Senior Moments?


As an ever-multitasking millennial and global health practitioner, I was not at all surprised to read about a study that shows that millennials are pretty darn forgetful.  As it turns out, this generation is quite likely to forget what day it is, misplace house keys, accidentally skip a meal, and maybe space on bathing. But here’s the kicker: we’re even more likely to experience these day-to-day memory lapses than senior citizens! That’s right: the next time you’re visiting your family and misplace your cell phone, just ask grandpa – he’ll probably remember better than you.

Really though, are you shocked? Between posting multiple pictures on Instagram and linking them to Facebook and Twitter, getting a daily digest of world news from 10+ sites, working multiple jobs, taking care of my puppy, keeping up on housework, exercising, getting into the mountains as much as possible, maintaining long-distance friendships, checking in with family, being active in local community issues and maybe reading a book for pleasure now and then, it’s no wonder I have to check my iPhone to see what day it is. And my story is not unique.  If you’re a millennial living in America, your life schedule is probably on par with mine. Unless you’re living under a rock or, let’s say, in an adobe hut in the Andes somewhere.

From 2008 to 2011, I served as a Peace Corps Volunteer in the Peruvian Andes. Life was much different. Quieter. Simpler. I lived in a modest adobe home with a Quechua-speaking family, in a small farming village called Tumpa, which was nestled in the Cordillera Blanca.  If you haven’t heard of it, the Cordillera Blanca is an impressive stretch of the Andes Mountains and includes 33 snow-capped peaks that tower 18,000 feet. Tumpa is at the base of Mount Huascarán, which clocks in at 22,205 feet. It’s the highest peak in the country, as well as in all the Earth’s tropics. And then there was me, the first foreigner to ever move to Tumpa.

As a Peace Corps Volunteer, my assignment was to work with youth on community health issues. With a bachelor’s degree and a good attitude, I convinced school teachers and health post nurses to work with me, the new gringa in town. Armed with flip charts and stacks of Peace Corps manuals, we designed and implemented health curricula in the local school, aiming to change and improve health behaviors. I led tooth brushing and hand washing campaigns, organized community recycling days, planned theater workshops and taught teenagers about puberty and sexual health. When I broached this topic with the adults in Tumpa, asking if I could teach sexual health to their children, the answer was a resounding “yes.” Many of them had become pregnant in their teenage years, and that trend was continuing in their children. My career in global health began while sipping mate de coca in adobe kitchens, while chatting in broken Quechua with my Peruvian neighbors.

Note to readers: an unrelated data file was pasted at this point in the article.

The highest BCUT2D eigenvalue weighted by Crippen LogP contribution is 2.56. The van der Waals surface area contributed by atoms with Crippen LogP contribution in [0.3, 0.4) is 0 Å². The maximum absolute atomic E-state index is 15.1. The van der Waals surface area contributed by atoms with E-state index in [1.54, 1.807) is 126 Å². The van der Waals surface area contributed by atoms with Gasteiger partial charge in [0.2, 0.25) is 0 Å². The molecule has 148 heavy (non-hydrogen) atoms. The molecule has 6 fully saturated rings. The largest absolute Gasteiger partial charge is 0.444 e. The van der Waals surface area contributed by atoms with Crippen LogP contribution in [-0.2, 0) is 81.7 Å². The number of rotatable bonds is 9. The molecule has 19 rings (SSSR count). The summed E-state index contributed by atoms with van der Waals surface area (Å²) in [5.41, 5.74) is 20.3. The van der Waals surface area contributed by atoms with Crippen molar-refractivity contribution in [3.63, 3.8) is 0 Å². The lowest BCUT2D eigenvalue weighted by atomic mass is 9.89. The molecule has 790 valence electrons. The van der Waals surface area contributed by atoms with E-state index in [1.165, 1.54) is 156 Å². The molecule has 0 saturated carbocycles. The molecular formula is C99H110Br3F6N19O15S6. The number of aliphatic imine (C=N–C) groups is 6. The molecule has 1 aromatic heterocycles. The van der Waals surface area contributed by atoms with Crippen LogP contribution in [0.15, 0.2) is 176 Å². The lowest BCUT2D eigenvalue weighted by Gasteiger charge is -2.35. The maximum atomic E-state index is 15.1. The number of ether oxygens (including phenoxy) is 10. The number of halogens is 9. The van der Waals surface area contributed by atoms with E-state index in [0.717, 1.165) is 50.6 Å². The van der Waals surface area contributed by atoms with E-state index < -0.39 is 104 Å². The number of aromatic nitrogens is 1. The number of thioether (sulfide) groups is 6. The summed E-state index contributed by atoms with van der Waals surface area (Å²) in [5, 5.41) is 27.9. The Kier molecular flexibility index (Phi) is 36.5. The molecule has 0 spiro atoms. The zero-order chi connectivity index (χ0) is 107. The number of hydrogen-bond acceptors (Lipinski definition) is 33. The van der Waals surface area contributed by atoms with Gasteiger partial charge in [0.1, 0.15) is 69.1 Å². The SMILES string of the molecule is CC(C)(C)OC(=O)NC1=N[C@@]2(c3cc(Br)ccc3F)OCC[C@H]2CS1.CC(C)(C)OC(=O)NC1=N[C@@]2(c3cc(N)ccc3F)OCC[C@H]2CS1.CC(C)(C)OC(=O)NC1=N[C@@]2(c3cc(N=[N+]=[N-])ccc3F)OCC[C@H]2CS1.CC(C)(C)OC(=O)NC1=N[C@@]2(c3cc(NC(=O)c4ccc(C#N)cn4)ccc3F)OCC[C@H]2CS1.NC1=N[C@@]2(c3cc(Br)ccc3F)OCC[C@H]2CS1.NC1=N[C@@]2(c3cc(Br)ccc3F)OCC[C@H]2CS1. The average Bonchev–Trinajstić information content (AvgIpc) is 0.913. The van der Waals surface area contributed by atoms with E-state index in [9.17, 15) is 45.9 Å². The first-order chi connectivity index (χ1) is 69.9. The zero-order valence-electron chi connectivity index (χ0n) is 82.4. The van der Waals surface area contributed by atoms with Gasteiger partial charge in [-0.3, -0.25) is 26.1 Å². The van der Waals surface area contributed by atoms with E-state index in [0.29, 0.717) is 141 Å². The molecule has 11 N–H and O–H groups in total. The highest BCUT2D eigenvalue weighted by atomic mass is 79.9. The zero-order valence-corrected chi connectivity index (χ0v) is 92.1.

Don’t get me wrong – I was not busy all the time. In fact, I was not busy most of the time. Life in Tumpa was quiet and slow. There was barely Internet access or cell phone service – I’d have to stand on my tiptoes in my adobe kitchen window with my arm extended out and the Nokia on speaker phone to have a conversation. In my ample free time, I read books for pleasure, practiced yoga, prepared my meals, shared tea and food with my family and neighbors, washed my laundry by hand, updated my blog, sat on benches and chatted with community members about the weather and crops, and went on long walks in the mountains. The activities were deliberate and happened one at a time. The pace was unhurried.

The biggest different between my life in Peru and my life after Peru is the noise – the ever expanding Workflowy to-do list, the deadlines, the access to information, the happy hours, the meetings. Post-Peru me is a multitasking machine, and I’d be lying if I said that I didn’t love it. I’m no expert on memory issues, but I wonder if the pace of the modern day American Millennial is a contributing factor to our general forgetfulness.

Some experts point their finger at stress. “Stress often leads to forgetfulness, depression and poor judgment,” said Patricia Gutentag, a family and occupational therapist. “We find higher rates of ADHD diagnoses in young adults. This is a population that has grown up multitasking using technology, often compounded by lack of sleep, all of which results in high levels of forgetfulness.” Mix in job applications, relationship issues and financial woes in this terrible economy, and you have got yourself a recipe for forgetfulness.

So for my first post to the The Korbel Report, I’d like to make a small point about health from a holistic perspective. The power and potential of technology is so obviously great, especially in the fields of global health and development, but we are only starting to learn about the potential consequences or negative externalities of the tremendous innovations of the Millennial era. Part of me wonders if we just slowed it down a little, lowered the volume, or hit the “off” button more often, would that create some space to sharpen our minds and remember the little things? At this rate, with my phone buzzing and inbox pinging, we may never know.

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